With Halloween just around the corner people may be thinking a cool way to finish off their costume is with zebra-striped or glow-in-the-dark decorative contact lenses. Decorative contact lenses might be a cool way to add flare to your Halloween costume, but they are actually dangerous for the eyes. The lenses are not FDA approved, bought without a prescription and are illegal to even be sold in stores. There’s been a law in place since 2005.

 Kansas City ophthalmologist Kevin Skelsey says people that use them are under the impression that they’re safe, but could potentially have sometimes permanent negative consequences. “The most important thing is that they can result in terrible infections and even vision loss. There have been cases where people have actually lost the eye due to very bad infections,” he says.

Skelsey says that those types of lenses, if they are not fitted to the eye properly can mechanically scratch the surface of the eye. They can also not allow oxygen to permeate to the front part of the eye. The end result can be a scratch on the surface that can then very easily become infected and that can lead to scarring and potentially vision loss.

Skelsey says decorative contacts are okay as long as they are fitted and obtained through an eye care professional. If someone should take those steps they will be safe, he says. “Otherwise, people are just playing Russian roulette,  and are setting themselves up for a potentially very bad infection that could result in corneal transplants, permanent scarring or vision loss,” he says.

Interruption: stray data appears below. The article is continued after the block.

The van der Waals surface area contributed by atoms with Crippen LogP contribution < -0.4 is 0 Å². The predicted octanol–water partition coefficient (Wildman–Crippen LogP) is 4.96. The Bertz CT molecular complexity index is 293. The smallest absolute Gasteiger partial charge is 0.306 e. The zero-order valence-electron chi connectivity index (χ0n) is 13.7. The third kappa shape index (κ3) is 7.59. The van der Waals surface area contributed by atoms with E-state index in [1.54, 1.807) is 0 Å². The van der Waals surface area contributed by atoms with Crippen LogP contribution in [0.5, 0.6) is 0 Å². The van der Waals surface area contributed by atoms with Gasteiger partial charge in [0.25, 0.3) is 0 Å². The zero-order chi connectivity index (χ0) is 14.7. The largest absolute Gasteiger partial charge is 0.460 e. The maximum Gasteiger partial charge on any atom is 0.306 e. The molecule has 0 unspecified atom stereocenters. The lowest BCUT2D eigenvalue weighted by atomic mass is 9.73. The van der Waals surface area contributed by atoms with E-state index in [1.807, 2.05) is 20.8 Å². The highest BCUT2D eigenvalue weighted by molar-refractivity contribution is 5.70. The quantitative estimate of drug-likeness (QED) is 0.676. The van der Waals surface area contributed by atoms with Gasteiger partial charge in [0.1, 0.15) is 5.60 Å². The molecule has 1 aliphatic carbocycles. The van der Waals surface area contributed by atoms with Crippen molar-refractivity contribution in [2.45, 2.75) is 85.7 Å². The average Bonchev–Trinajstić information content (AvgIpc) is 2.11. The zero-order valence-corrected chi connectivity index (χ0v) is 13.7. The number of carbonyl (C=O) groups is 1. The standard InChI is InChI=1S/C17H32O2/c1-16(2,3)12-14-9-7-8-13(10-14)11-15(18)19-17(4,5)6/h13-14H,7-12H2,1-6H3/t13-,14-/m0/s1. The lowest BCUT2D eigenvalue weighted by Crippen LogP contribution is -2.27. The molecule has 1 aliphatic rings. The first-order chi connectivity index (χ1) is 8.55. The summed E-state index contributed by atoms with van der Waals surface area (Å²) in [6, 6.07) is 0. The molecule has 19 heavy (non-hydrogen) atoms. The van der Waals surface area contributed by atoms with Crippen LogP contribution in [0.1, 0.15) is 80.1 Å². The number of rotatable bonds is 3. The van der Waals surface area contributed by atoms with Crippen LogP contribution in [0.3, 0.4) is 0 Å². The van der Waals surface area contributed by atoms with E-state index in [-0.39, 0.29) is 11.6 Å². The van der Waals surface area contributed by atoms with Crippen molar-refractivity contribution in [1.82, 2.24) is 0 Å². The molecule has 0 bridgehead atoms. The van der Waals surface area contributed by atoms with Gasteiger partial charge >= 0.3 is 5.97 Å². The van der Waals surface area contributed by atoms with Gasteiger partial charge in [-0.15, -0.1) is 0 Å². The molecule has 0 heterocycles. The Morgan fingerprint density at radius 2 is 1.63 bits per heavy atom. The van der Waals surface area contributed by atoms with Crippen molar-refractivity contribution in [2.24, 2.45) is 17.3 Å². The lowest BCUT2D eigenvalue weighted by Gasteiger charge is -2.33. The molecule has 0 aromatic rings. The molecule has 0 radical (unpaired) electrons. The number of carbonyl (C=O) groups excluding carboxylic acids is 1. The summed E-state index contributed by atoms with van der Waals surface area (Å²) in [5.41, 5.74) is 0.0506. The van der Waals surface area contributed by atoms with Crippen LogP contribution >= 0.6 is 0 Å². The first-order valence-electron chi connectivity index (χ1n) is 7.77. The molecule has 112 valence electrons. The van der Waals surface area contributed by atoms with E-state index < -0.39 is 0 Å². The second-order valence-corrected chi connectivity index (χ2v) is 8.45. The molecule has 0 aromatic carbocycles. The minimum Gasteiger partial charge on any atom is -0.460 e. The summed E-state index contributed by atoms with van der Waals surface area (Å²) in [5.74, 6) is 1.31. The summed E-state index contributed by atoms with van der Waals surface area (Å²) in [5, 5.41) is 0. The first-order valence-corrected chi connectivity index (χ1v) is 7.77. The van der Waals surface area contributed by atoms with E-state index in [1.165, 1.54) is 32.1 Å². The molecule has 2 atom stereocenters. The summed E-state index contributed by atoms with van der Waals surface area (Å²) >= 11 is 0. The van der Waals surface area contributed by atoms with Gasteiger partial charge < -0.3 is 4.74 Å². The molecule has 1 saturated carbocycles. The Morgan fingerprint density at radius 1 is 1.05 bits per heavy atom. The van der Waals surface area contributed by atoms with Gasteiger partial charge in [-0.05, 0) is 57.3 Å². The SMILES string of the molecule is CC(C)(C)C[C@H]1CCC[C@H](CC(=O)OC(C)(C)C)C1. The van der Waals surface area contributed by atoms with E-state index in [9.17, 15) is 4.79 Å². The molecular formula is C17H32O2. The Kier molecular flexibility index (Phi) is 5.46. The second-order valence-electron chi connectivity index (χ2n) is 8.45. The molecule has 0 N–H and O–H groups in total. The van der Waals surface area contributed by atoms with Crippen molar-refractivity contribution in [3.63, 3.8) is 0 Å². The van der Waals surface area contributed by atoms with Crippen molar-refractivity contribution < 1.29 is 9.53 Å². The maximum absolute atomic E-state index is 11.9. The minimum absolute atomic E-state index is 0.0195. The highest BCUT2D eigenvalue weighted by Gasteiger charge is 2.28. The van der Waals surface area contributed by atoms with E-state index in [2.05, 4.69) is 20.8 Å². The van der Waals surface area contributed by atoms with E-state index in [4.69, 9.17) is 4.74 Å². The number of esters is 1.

He says with prescription lenses, the materials are designed to allow oxygen to move across the lens, to keep the surface of the eye healthy and they are also fitted to the curvature of the eye. And with the decorative lenses, they are made of other materials so they don’t allow for that oxygen transfer and they just don’t fit the eye properly.

Skelsey says people who wear the decorative non-prescription lenses have a 16 times greater rate of infection versus people who wear normal prescription contact lenses. The people that are using the lenses have not been told how to properly care for them. This could make them more likely to do things that make themselves more prone to infection such as using tap water to rinse the lenses.

For more information, visit www.geteyesmart.org



AUDIO: Mary Farucci reports. (1:02)